President Trump’s reinvention of American foreign policy has done little to ease conflict in the Middle East. Despite his assertion that ISIS is defeated, the group remains a threat to the region’s stability. China is also starting to deepen its involvement in the region through the BRI.
The original rationale for U.S.-China engagement collapsed following the breakup of the Soviet Union. Since then, successive U.S. administrations have struggled to put forward an enduring foundation for bilateral ties.
U.S. President Donald Trump meets North Korean leader Kim Jong-un in Hanoi this week. What do Washington, Pyongyang, Beijing, and others hope to see accomplished at the summit? Three Carnegie experts weigh in.
President Trump believes he is entering the Hanoi summit having achieved a number of milestones in his “historic push for peace on the Korean Peninsula.” However, this ignores his failure to advance the core issue of denuclearization.
What are the implications of the upcoming Hanoi summit and the United States’ withdrawal from the Intermediate-Range Nuclear Forces (INF) Treaty for nuclear arms control in the Asia-Pacific region?
The overall risk of nuclear use is still very low. However, at least two factors are making that risk greater: growing nuclear competition among the United States, Russia, and China, and the risk of nuclear use by nuclear newcomer states.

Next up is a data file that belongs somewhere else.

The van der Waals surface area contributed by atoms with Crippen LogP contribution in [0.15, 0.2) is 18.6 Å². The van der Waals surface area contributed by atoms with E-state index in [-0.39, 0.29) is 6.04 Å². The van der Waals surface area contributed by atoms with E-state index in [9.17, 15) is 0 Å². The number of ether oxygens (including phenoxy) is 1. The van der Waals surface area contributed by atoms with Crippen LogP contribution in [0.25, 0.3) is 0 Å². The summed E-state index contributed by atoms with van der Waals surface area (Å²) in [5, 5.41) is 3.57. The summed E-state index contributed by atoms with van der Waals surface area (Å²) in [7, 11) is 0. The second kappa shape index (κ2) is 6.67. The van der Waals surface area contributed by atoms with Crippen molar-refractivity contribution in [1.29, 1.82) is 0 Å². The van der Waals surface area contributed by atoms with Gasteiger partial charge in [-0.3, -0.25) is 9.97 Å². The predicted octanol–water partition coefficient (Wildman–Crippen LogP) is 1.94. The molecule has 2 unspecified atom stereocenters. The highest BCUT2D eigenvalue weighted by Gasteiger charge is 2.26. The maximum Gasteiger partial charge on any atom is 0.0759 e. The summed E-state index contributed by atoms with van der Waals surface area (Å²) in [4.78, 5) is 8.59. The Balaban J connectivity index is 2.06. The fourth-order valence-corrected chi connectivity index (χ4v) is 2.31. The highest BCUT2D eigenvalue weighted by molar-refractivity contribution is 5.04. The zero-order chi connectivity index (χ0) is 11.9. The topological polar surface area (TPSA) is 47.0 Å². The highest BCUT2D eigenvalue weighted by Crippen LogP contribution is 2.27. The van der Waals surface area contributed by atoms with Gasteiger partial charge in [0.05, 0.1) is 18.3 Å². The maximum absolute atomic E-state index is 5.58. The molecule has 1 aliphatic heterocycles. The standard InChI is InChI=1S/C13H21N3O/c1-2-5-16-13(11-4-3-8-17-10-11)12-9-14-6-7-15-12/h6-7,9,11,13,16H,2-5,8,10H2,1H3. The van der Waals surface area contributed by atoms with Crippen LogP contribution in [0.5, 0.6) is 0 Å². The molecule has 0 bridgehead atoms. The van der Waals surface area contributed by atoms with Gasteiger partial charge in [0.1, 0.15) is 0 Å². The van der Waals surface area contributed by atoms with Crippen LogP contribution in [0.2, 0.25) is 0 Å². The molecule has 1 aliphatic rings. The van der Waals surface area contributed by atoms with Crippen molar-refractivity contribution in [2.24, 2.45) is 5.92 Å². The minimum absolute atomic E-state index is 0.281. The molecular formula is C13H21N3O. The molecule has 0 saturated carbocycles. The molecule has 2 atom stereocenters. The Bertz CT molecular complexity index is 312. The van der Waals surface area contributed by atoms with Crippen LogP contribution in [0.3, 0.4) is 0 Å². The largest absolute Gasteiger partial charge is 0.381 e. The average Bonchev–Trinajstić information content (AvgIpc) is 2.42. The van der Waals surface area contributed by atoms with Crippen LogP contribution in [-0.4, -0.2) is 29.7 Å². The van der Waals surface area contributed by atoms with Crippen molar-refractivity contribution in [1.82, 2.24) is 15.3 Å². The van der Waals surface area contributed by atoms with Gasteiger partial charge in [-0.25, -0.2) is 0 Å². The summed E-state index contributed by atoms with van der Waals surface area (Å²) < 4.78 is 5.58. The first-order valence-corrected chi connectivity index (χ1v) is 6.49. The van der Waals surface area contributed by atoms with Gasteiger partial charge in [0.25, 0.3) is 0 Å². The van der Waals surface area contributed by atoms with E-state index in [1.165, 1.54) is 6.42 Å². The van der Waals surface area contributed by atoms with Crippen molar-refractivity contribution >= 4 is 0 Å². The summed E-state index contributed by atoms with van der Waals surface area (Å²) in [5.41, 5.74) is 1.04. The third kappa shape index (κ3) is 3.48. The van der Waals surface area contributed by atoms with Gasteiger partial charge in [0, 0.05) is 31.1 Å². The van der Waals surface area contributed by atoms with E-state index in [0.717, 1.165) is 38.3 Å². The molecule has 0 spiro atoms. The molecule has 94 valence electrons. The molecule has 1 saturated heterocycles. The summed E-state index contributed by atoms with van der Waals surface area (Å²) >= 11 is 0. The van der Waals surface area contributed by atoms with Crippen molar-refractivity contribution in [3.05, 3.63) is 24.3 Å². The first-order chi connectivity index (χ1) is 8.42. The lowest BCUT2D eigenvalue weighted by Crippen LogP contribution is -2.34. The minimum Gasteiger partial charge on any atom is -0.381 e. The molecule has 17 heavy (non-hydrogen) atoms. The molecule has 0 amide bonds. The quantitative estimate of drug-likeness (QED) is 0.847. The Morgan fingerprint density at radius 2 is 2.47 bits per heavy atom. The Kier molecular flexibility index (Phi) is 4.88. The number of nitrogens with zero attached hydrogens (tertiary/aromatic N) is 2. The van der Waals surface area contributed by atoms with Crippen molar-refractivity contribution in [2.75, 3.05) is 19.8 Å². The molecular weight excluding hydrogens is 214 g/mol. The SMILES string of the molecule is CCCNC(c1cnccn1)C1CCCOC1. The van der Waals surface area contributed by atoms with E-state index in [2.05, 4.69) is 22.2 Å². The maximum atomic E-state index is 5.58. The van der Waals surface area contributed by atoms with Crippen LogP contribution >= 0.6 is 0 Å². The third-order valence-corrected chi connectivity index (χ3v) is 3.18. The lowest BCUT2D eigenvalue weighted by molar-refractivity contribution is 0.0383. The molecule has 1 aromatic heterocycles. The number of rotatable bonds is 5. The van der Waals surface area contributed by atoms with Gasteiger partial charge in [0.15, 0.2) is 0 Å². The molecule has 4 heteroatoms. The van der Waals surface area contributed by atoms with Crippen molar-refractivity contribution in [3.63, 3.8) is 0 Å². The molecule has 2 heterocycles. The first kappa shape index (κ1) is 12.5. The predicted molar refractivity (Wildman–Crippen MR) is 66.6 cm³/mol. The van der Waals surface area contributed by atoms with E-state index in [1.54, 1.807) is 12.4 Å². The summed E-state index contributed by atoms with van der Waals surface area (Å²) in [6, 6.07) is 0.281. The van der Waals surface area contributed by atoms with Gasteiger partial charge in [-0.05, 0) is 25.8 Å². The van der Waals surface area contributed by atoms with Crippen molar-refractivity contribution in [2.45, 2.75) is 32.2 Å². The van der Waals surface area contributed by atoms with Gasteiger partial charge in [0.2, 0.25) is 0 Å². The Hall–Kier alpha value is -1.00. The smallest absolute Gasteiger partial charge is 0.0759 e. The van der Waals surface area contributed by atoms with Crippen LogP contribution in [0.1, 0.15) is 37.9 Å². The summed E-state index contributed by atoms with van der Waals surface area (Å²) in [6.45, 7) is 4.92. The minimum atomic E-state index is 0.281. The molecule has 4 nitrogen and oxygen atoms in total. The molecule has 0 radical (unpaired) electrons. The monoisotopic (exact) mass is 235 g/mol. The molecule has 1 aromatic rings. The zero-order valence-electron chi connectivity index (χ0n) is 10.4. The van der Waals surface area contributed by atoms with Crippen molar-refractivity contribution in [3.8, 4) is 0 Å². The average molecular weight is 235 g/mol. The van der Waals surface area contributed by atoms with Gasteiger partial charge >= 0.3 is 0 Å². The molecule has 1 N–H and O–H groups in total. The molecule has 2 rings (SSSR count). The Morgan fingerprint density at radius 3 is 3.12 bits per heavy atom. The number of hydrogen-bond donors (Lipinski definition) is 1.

January 2019 marks the fortieth anniversary of the normalization of relations between the People’s Republic of China and the United States. Four Carnegie scholars—two American and two Chinese—assess the relationship today.
Kim’s threat to take a “new path” if the U.S. does not lift sanctions does not mean a return to nuclear and missile tests. Instead, Pyongyang will likely strengthen ties with Beijing, departing from its focus on balancing relations between the United States and China.
How can the United States and China peacefully manage their growing bilateral competition? In this podcast, Paul Haenle spoke with Graham Allison, Douglas Dillon Professor of Government at Harvard University, about the Thucydides Trap and its relevance to the U.S.-China relationship.
Despite the recent midterm results, Haenle and Paal argue that U.S. policy toward China will remain largely unchanged, as there remains a bipartisan consensus to take a stronger stance on Beijing.